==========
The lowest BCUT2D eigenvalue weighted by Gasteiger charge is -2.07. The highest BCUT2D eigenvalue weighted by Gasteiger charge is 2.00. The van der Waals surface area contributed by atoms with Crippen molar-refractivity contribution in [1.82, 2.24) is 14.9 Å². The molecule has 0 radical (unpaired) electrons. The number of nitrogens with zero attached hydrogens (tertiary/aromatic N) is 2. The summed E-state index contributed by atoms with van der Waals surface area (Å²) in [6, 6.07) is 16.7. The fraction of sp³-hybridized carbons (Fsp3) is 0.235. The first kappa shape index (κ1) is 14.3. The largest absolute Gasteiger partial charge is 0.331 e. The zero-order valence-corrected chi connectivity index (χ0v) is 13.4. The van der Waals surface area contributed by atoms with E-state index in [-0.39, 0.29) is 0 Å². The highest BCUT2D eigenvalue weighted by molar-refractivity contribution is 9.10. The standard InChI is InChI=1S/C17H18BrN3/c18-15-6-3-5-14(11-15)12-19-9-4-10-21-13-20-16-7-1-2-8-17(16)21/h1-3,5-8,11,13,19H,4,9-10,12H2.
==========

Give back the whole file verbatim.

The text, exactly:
The lowest BCUT2D eigenvalue weighted by Gasteiger charge is -2.07. The highest BCUT2D eigenvalue weighted by Gasteiger charge is 2.00. The van der Waals surface area contributed by atoms with Crippen molar-refractivity contribution in [1.82, 2.24) is 14.9 Å². The molecule has 0 radical (unpaired) electrons. The number of nitrogens with zero attached hydrogens (tertiary/aromatic N) is 2. The summed E-state index contributed by atoms with van der Waals surface area (Å²) in [6, 6.07) is 16.7. The fraction of sp³-hybridized carbons (Fsp3) is 0.235. The first kappa shape index (κ1) is 14.3. The largest absolute Gasteiger partial charge is 0.331 e. The zero-order valence-corrected chi connectivity index (χ0v) is 13.4. The van der Waals surface area contributed by atoms with E-state index in [-0.39, 0.29) is 0 Å². The highest BCUT2D eigenvalue weighted by molar-refractivity contribution is 9.10. The standard InChI is InChI=1S/C17H18BrN3/c18-15-6-3-5-14(11-15)12-19-9-4-10-21-13-20-16-7-1-2-8-17(16)21/h1-3,5-8,11,13,19H,4,9-10,12H2.